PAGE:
We relented when the guy told us the truth: he was only asking because his friends had dared him to. If we came with him, he’d get a free pint of beer. If we hadn’t already made up our minds to sit with him, hearing this would have made me say no immediately. How pathetic is it, daring your friend to convince the three Americans at the bar to sit with you just because they’re American (and particularly quiet). One of the first things they asked us when we sat down was why we weren’t drinking, which is the most annoying question on the planet. Not everyone drinks. Not everyone can drink. All the girls at the table were stunningly beautiful, as most Irish women are. We were warned by the academic staff here, but it really is true that every Irish person has a relative in New York or the greater New England area (and clearly NY means NYC).
They took a selfie with us, saying right before the shutter went off, “Smile tourists,” and we got mad and tried to tell them off nicely. When he asked for my name so he could tag me in the photo on Facebook, I further embarrassed myself by asking, “My real name?” I don’t know what it is about these situations, but I can’t seem to sound intelligent for the life of me. According to them, my last name is very English, which is not a good thing. When the game was over and the Broncos won, the group of Irish “friends” were bored of us and talking among themselves. We slipped our coats on and tried to be discrete. They told us goodbye and I attempted to leave out of a locked door (oh the embarrassment).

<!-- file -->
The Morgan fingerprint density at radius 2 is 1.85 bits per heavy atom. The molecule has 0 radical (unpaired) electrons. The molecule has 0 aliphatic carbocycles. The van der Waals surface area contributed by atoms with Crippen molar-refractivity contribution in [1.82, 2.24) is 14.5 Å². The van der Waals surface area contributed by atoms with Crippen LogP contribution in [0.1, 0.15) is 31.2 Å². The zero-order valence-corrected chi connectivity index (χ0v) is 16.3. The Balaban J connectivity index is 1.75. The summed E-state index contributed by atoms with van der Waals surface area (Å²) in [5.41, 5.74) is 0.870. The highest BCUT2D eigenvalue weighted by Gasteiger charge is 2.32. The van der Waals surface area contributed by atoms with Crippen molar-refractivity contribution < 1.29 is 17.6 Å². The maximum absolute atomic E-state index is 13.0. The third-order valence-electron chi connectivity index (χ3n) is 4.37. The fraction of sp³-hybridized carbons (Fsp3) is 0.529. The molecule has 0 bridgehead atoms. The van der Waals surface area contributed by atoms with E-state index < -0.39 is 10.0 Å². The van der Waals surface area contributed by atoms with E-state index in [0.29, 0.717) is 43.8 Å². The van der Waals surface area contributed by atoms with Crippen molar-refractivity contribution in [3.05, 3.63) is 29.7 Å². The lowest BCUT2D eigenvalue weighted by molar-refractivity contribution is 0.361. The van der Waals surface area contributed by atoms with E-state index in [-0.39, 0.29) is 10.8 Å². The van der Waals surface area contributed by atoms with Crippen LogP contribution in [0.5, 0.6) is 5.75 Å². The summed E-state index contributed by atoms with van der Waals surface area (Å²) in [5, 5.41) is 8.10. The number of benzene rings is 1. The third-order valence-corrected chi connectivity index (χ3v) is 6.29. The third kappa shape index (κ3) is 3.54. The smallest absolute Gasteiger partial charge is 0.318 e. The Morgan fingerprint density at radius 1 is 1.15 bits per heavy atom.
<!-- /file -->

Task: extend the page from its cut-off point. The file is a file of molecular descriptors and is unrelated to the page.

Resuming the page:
When we were out of the bar, I felt angry but not surprised. As an American, I’m often at the butt of every joke here. I suppose it’s only fair because for most of my life I’ve lived in a place where everyone else is the butt of the joke. It’s frustrating to be tied so tightly to the identity of a place, and identity I don’t always feel fits me. Many Irish people I’ve met have asked at one point of another whether I’ll be voting for Donald Trump. People here assume things about me that aren’t always true because of my accent (and my proclivity to try and go out locked doors and answer questions by repeating the question back again). I think that’s been the most frustrating thing, and I’m sure everyone experiences it when they travel. I have my biases too.
A lot of my friends studying abroad as well say that Irish people are the nicest people they’ve ever met, but I have to disagree. They aren’t overtly rude most of the time and give directions on the street when asked, but no one says hi on the street like they do where I’m from. There’s no sense of community that I’ve felt here like I do in the states. The old folks sitting at the bar will always chat with you and have something nice to say about us. But the twenty-somethings? I’ve yet to have a positive experience with one and I sincerely hope I’ve treated visitors in America with a bit more compassion and warmth. (And for God’s sake, what’s so wrong about being a feckin’ tourist?)